In that case, a jury had found that the maker, GlaxoSmithKline, was 80 percent responsible for causing Donald Schell to kill his wife, daughter, granddaughter, and then himself. While Glaxo SmithKline vice president Dr. Alan Metz strongly denied any link between Paxil and increased suicidal thoughts, the company settled the case earlier this year with Schell's relatives.

In fighting the appeal, the Pfizer legal team sought help from Troy, asking him to file a brief saying that the US government agreed with Pfizer's contention that antidepressants did not increase suicidal thoughts.

"I called Dan Troy and informed him of the case," Pfizer attorney Malcolm Wheeler said. "This is a classic case in which the government's interests ought to be the same" as those of a private company. Wheeler's spokesman said that Wheeler contacted Troy in July, but could not provide a date.

Troy said that as long as his mandated one-year recusal period was over on May 31 - a year after he said he performed his last legal work for Pfizer - he didn't see any problem in filing a brief that helped the firm. Troy declined to describe the work for Pfizer, or reveal how much he was paid.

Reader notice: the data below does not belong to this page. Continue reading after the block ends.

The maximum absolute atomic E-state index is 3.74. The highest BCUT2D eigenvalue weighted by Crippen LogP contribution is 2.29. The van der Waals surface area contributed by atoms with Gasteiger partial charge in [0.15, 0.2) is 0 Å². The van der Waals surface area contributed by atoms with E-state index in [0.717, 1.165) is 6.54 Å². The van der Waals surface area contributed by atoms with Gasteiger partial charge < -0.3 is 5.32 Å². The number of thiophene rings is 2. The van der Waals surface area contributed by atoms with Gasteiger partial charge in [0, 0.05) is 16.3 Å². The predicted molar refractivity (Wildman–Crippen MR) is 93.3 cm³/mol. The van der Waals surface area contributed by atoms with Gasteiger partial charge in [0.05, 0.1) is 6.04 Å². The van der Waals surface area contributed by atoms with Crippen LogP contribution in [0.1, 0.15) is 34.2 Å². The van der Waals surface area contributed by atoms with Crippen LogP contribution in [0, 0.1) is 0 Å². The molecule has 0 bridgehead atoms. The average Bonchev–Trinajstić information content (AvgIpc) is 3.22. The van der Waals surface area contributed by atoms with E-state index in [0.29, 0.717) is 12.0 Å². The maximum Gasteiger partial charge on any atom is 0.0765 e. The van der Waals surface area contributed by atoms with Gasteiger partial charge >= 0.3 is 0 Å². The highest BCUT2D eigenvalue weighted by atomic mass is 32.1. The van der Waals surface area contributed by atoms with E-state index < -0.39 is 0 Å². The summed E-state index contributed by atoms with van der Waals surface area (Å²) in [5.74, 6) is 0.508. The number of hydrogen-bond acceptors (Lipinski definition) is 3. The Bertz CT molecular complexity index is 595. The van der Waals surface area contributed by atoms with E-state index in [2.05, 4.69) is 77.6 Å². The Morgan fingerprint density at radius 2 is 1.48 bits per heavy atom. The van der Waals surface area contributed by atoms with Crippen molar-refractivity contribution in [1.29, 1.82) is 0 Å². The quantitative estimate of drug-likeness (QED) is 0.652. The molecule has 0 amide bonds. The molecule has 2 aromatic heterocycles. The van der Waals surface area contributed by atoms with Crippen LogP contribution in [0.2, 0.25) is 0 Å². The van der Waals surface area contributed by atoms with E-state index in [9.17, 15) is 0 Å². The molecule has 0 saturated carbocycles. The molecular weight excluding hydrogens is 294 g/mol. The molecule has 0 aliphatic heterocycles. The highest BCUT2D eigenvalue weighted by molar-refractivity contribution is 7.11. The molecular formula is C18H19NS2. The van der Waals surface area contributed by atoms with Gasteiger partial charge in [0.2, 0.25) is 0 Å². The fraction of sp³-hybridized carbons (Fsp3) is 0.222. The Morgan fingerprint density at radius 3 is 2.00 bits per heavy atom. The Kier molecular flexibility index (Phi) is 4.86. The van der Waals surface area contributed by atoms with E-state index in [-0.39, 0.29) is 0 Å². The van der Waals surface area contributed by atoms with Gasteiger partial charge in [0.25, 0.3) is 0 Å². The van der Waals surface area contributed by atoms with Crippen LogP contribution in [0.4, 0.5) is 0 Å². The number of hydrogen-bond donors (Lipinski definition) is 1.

"My view of the case is not to help Pfizer but to help the FDA," Troy said. "When the recusal period was over, there was nothing wrong with getting involved."

So Troy and his legal staff filed a brief on Sept. 3, 2002, stating that the FDA had dismissed the notion that antidepressants increase some people's risk of suicide. And then the brief went further: saying that if Pfizer had tried to include a warning about such a link, it would have amounted to a violation of the law.

"Any warning that suggested a causal relationship between Zoloft and suicide would have been false or misleading and would have misbranded the drug in violation of federal law," the FDA brief argued.

In an interview, Troy said he filed the brief because he believes strongly in the FDA scientists who found no link to suicide. If the court concluded there should be a warning about suicide, Troy said, then that would undermine the FDA.

"You can't put anything on the label without coming to us first or getting our blessing," Troy said, adding that no state or court could require a tougher warning than the FDA. "We have absolute control over the label."